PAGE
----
Emily St John Mandel’s latest novel The Glass Hotel was one of my most anticipated releases of 2020, and I went in with high hopes. Hopes for more of the lush prose I’ve come to love from Mandel, and hopes for significantly less plague in the plot than in her beloved Station Eleven.
I’m pleased to report that she delivered- on both fronts. The prose is lush and tantalizing and the plot is unique and, thankfully, pandemic-free.
I went into this novel not knowing too much about the plot. I did a cursory check to see what the premise was, but honestly didn’t need much more than a Mandel by-line to sell me on the book.
I’m glad I took this approach, because some of the summaries I’m seeing on bookseller’s websites do not do a good job of conveying what the book is actually about.
Here’s what you should know about The Glass Hotel if you’re interested in reading.
This gripping, suspenseful novel opens in a haunting manner, then takes readers back decades to tell the stories of a number of characters; a painter, a college dropout, a Saudi Prince, a shipping executive. Individually, fascinating vignettes that can easily make the reader forget the larger picture of the novel, especially as it is still taking shape.
Together, these smaller players are woven into the lives of the novel’s central characters – Johnathan Alkaitis, a businessman and financier – and Vincent, a young woman constantly reinventing herself, transforming from a hotel bartender to Alkatis’ wife, then to a chef when the Ponzi scheme her husband is operating unravels.
Vincent isn’t the only one who is shaken in the aftermath of the Ponzi scheme. Alkatis’ investors, employees, and friends come crashing down along with him. Everyone tangled up in the scheme is forced with the prospect of reinventing themselves as well. Many investors have lost everything; some employees are behind bars for their role in the coverup. Everyone has shattered, their lives splitting into a distinct ‘before’ and ‘after.’
Eventually, Vincent takes a job as a chef on a container ship, cooking for the crew six months at a time, then taking shore leave for three to explore the world. It appears she’s happy with her new life, until one day she vanishes from the boat.
From there, things begin to come together and even more when the shipping company launches an internal inquest into Vincent’s death, and yet diverge as the plot turns towards the investigation.
The Glass Hotel has been billed as a thriller, a ghost story, a book about the 2008 financial crisis, a detective novel. It is all of those things –and yet none of them.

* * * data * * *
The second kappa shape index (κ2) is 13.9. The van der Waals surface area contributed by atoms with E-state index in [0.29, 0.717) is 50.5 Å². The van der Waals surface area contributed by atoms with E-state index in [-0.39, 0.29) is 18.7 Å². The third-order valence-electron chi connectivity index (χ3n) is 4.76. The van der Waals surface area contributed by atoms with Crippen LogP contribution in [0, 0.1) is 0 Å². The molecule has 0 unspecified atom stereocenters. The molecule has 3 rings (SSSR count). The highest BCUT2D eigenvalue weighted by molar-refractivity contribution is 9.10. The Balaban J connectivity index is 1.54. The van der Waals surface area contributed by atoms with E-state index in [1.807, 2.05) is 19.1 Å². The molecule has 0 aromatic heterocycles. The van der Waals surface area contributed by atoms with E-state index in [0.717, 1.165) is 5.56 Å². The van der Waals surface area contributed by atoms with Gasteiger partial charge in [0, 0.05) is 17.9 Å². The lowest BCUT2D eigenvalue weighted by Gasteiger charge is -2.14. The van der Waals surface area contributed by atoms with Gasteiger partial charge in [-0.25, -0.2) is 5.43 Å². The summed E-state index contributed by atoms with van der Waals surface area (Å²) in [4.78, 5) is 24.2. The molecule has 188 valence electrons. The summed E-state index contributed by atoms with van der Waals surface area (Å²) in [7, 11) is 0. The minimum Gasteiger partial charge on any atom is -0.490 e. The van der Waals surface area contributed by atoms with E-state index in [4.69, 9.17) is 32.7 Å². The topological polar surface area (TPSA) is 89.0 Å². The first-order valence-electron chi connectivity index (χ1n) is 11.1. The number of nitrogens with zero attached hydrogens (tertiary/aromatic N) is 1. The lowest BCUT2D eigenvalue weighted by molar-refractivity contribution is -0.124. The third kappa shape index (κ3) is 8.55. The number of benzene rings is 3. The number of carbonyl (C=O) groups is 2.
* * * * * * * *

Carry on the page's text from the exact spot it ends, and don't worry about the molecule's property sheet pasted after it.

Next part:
To me, it is a stunning work of literary fiction, with the best elements of all of the above genres.
However it is categorized, you will be drawn under the captivating current of Mandel’s writing from the opening pages until the end that takes us right back to those opening lines.
Mandel’s ability to move between and transcend genre is incredible, and the way she carries her signature prosaic style through them all speaks to her talent as a writer.
Fans of Station Eleven will appreciate the similar style. The plot in The Glass Hotel explores the unraveling of a different scale; the Ponzi and the lives of all those caught up in its scheme instead of society at large. The intricacies of the character’s lives are just as beautiful. The characters are complex, nuanced, and the portraits she Mandel paints of them are so gripping they could each have a book of their own. Reading everyone’s response to the fallout of the Ponzi is a truly fascinating exploration of the human condition and the ways we respond in dire times.
Keep an eye out for two characters in particular: Leon Prevant and his assistant, Miranda Carrol who were also characters in Station Eleven. This subtle connection is a gem for avid Mandel fans, and gives credence to the “counterlife” aspect in Glass Hotel, suggesting that the two stories could indeed take place in the same universe.
Vincent’s character is complex and contradictory in the most delightful ways. She is vulnerable, yet guarded; resilient, yet flawed in a fundamental way. She’s as happy floating around the world without a permanent home as she is playing house with a billionaire. This may be because Vincent is never truly satisfied, instead filled with a visceral longing for something perpetually out of reach. Readers will connect with her honesty; you can’t help but feel things along with her as she sheds her skins and moves through the worlds she inhabits.
Mandel is a master storyteller and the more intimate scope of the plot allows for her writing to truly shine. The book had such graceful movement, which, juxtaposed with the heavy themes and eerie mood is nothing short of mesmerizing.
Overall, these stunning elements combine to make a novel that’s not to be missed, and that will linger with readers long after the final pages.
Just go buy the book.
If you’ve read this far and still have any interest in The Glass Hotel I can’t say it any more plainly. It has already received so much critical praise and will easily be on the “Book of the Year” lists for 2020.
For me, this is easily a five-star read. I am already wanting to reread and revisit this world, and I can see this book making it to my personal list of favorites as well.
I wouldn’t rely too much on the synopsis you see at your book retailer to get a feel for this book but can say if you’re a fan of the author’s writing style or enjoy a tensely woven narrative with complex characters and evocative writing, this will be a great choice for your next read.
suicide, substance abuse, adult language,
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